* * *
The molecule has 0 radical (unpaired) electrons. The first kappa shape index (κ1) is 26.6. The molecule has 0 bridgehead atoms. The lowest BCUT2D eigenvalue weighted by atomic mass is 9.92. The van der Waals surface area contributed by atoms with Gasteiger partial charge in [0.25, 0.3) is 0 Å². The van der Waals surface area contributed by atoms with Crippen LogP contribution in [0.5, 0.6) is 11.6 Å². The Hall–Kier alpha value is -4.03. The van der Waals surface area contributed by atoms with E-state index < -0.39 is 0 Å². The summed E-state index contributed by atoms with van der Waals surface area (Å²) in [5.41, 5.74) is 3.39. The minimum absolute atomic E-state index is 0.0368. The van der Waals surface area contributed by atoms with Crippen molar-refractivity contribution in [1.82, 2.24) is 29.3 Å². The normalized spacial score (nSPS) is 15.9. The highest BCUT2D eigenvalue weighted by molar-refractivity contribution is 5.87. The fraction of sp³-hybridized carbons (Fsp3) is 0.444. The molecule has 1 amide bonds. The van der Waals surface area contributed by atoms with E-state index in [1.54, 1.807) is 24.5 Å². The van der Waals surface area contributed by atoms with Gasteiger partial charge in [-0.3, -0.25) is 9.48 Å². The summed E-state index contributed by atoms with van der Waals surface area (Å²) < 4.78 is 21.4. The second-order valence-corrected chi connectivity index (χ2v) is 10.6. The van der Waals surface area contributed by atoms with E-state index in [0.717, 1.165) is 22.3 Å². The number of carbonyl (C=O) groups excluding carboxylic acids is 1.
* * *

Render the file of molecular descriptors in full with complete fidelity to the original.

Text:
The molecule has 0 radical (unpaired) electrons. The first kappa shape index (κ1) is 26.6. The molecule has 0 bridgehead atoms. The lowest BCUT2D eigenvalue weighted by atomic mass is 9.92. The van der Waals surface area contributed by atoms with Gasteiger partial charge in [0.25, 0.3) is 0 Å². The van der Waals surface area contributed by atoms with Crippen LogP contribution in [0.5, 0.6) is 11.6 Å². The Hall–Kier alpha value is -4.03. The van der Waals surface area contributed by atoms with E-state index < -0.39 is 0 Å². The summed E-state index contributed by atoms with van der Waals surface area (Å²) in [5.41, 5.74) is 3.39. The minimum absolute atomic E-state index is 0.0368. The van der Waals surface area contributed by atoms with Crippen molar-refractivity contribution in [1.82, 2.24) is 29.3 Å². The normalized spacial score (nSPS) is 15.9. The highest BCUT2D eigenvalue weighted by molar-refractivity contribution is 5.87. The fraction of sp³-hybridized carbons (Fsp3) is 0.444. The molecule has 1 amide bonds. The van der Waals surface area contributed by atoms with E-state index in [1.54, 1.807) is 24.5 Å². The van der Waals surface area contributed by atoms with Gasteiger partial charge in [-0.3, -0.25) is 9.48 Å². The summed E-state index contributed by atoms with van der Waals surface area (Å²) < 4.78 is 21.4. The second-order valence-corrected chi connectivity index (χ2v) is 10.6. The van der Waals surface area contributed by atoms with E-state index in [0.717, 1.165) is 22.3 Å². The number of carbonyl (C=O) groups excluding carboxylic acids is 1.